Monday, January 4, 2010

My grandmother passed away last night

and I am terribly sad, not that that is so unexpected... and not that her death was really unexpected either. But,she was always such a vital, vibrant woman - it's almost inconceivable to me that she is permanently and forever gone from this earth.

If I look at is objectively, I know that she (and by extension, we) were blessed as I honestly cannot remember a time in my 42 years that my grandmother was ill, except for the last 7 months of her life. Now, I'm sure that she had her share of colds or had the flu here and again, but she lived to the ripe old age of 91-1/2 years old and her only chronic affliction was mild arthritis. She was still very active, travelling yearly with my mother, taking care of her household, enjoying her life, even though she had slowed down a little bit these last few years.

It still doesn't feel "real" to me. I'm not used to seeing her all that often, and to be honest, I was a less-than-perfect granddaughter as I also failed to call her as often as I should have. I think that it will really hit me next December, as I have spent every single Christmas in the last 42 years with her.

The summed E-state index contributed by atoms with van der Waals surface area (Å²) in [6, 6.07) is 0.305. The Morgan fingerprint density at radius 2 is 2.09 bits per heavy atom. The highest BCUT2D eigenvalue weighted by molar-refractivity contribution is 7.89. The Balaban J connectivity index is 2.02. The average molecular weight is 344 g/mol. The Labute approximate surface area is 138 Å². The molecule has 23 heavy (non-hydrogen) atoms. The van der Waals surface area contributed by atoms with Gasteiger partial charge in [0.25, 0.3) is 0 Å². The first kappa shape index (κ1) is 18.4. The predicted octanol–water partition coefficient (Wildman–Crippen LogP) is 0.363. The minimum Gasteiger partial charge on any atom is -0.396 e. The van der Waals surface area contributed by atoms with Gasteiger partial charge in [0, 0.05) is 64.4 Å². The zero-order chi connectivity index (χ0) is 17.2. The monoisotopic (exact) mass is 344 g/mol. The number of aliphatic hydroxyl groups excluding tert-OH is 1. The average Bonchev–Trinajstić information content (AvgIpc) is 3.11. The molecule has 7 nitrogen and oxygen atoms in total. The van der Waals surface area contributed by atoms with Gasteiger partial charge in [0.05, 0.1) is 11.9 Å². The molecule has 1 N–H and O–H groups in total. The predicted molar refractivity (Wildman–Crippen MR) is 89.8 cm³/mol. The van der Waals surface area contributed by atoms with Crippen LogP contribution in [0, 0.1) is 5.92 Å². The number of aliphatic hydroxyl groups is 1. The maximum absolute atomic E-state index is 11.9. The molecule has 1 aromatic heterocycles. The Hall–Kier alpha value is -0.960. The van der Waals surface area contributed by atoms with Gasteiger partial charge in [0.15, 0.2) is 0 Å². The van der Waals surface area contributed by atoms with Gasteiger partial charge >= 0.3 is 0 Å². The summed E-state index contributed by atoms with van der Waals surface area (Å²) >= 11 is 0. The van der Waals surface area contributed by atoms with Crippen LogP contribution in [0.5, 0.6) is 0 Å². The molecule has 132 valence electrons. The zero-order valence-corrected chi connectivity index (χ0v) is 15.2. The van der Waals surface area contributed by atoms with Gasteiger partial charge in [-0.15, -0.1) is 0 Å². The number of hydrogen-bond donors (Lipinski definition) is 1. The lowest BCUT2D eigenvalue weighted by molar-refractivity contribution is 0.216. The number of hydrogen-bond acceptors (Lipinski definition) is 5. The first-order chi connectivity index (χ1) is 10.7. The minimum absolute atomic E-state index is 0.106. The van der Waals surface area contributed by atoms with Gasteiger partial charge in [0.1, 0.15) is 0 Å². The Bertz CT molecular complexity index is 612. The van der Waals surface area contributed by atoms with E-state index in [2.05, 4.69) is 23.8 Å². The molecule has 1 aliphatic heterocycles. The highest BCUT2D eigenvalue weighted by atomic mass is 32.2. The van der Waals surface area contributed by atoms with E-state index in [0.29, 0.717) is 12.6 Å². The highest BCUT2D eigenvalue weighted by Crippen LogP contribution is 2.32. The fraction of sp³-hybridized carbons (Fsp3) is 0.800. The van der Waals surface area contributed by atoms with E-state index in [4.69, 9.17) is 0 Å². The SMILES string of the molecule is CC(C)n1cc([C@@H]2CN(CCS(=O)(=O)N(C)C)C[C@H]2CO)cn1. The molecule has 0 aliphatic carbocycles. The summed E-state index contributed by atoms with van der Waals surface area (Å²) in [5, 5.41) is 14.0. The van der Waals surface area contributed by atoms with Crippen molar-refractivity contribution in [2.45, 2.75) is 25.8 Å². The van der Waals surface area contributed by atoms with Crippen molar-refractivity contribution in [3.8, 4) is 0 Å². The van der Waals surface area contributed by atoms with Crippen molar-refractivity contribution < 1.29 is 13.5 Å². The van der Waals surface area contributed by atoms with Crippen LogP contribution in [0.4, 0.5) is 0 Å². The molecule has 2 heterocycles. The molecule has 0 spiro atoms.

The last 7 months have been difficult for my grandmother. The surgery was very hard on her and left her wanting to die. But, gradually, as she recovered and gained strength, she began to feel more positive and began to get back to her life. It seems that, just as sht had resumed a relatively "normal" activity level - though she still seemed very weak and frail to me, almost as if she had aged greatly overnight - there was a set back... wevere inflammation of her GI tract that left her very uncomfortable. Her appetite decreased again, and my uncle and mother had to begin administering the morphine to try and ease her pain. On the third night of this, my uncle and his girlfriend sat up in my grandmother's room as she slept because she was breathing very shallowly - her hands were cyanotic, my uncle tells me, and he was very worried about her. Finally, he woke her and gave her anotherh dose of morphine - and as the drug entered her system, her breathing eased and leveled out and the color returned to her hands... they felt comfortable enough to leave her and go to bed themselves as it was getting late.

They had set up, some time ago, a baby monitor so that my uncle could listen for and care for my grandmother at night... my uncle says that approximately 10 minutes after he retired to his own bedroom, my grandmother just stopped breathing... and she was gone.

He called my mother shortly after midnight and she went to the house; as there was nothing to be done, M and I weren't called until this morning.

I am grateful that she is at peace; I am grateful that she did not suffer for long; I am confident that she is in a much better place tonight; but my heart is broken and I miss her.